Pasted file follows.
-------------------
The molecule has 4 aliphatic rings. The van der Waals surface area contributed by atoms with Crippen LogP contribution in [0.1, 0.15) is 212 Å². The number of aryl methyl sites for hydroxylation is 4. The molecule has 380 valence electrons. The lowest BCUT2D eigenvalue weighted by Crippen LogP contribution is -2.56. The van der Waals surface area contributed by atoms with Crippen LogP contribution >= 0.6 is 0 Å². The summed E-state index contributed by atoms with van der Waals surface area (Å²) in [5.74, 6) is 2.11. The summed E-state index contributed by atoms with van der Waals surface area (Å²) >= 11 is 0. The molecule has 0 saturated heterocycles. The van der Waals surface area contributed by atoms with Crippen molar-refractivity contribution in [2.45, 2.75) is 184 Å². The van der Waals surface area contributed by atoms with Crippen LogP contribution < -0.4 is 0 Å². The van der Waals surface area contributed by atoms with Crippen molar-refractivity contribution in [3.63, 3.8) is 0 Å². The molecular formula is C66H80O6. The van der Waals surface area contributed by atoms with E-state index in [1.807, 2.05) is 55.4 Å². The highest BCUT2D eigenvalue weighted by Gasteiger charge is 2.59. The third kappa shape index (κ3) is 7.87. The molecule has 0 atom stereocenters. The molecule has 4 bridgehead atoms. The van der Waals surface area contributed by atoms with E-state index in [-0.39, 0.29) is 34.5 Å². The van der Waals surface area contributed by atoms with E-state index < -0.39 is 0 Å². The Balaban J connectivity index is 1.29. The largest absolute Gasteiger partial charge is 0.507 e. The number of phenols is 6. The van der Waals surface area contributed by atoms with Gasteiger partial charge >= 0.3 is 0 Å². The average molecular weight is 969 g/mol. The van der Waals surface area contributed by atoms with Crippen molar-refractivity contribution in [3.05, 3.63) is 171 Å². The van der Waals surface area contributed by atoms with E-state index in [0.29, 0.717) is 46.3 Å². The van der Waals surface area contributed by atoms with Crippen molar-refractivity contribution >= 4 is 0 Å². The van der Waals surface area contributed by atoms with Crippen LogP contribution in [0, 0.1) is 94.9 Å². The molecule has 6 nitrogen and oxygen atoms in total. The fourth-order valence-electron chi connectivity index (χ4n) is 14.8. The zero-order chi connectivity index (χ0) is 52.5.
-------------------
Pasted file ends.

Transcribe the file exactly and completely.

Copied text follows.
The molecule has 4 aliphatic rings. The van der Waals surface area contributed by atoms with Crippen LogP contribution in [0.1, 0.15) is 212 Å². The number of aryl methyl sites for hydroxylation is 4. The molecule has 380 valence electrons. The lowest BCUT2D eigenvalue weighted by Crippen LogP contribution is -2.56. The van der Waals surface area contributed by atoms with Crippen LogP contribution >= 0.6 is 0 Å². The summed E-state index contributed by atoms with van der Waals surface area (Å²) in [5.74, 6) is 2.11. The summed E-state index contributed by atoms with van der Waals surface area (Å²) >= 11 is 0. The molecule has 0 saturated heterocycles. The van der Waals surface area contributed by atoms with Crippen molar-refractivity contribution in [2.45, 2.75) is 184 Å². The van der Waals surface area contributed by atoms with Crippen LogP contribution < -0.4 is 0 Å². The van der Waals surface area contributed by atoms with Crippen molar-refractivity contribution in [3.63, 3.8) is 0 Å². The molecular formula is C66H80O6. The van der Waals surface area contributed by atoms with E-state index in [1.807, 2.05) is 55.4 Å². The highest BCUT2D eigenvalue weighted by Gasteiger charge is 2.59. The third kappa shape index (κ3) is 7.87. The molecule has 0 atom stereocenters. The molecule has 4 bridgehead atoms. The van der Waals surface area contributed by atoms with E-state index in [-0.39, 0.29) is 34.5 Å². The van der Waals surface area contributed by atoms with E-state index < -0.39 is 0 Å². The Balaban J connectivity index is 1.29. The largest absolute Gasteiger partial charge is 0.507 e. The number of phenols is 6. The van der Waals surface area contributed by atoms with Gasteiger partial charge >= 0.3 is 0 Å². The average molecular weight is 969 g/mol. The van der Waals surface area contributed by atoms with Crippen molar-refractivity contribution in [3.05, 3.63) is 171 Å². The van der Waals surface area contributed by atoms with E-state index in [0.29, 0.717) is 46.3 Å². The van der Waals surface area contributed by atoms with Crippen molar-refractivity contribution >= 4 is 0 Å². The van der Waals surface area contributed by atoms with Crippen LogP contribution in [0, 0.1) is 94.9 Å². The molecule has 6 nitrogen and oxygen atoms in total. The fourth-order valence-electron chi connectivity index (χ4n) is 14.8. The zero-order chi connectivity index (χ0) is 52.5.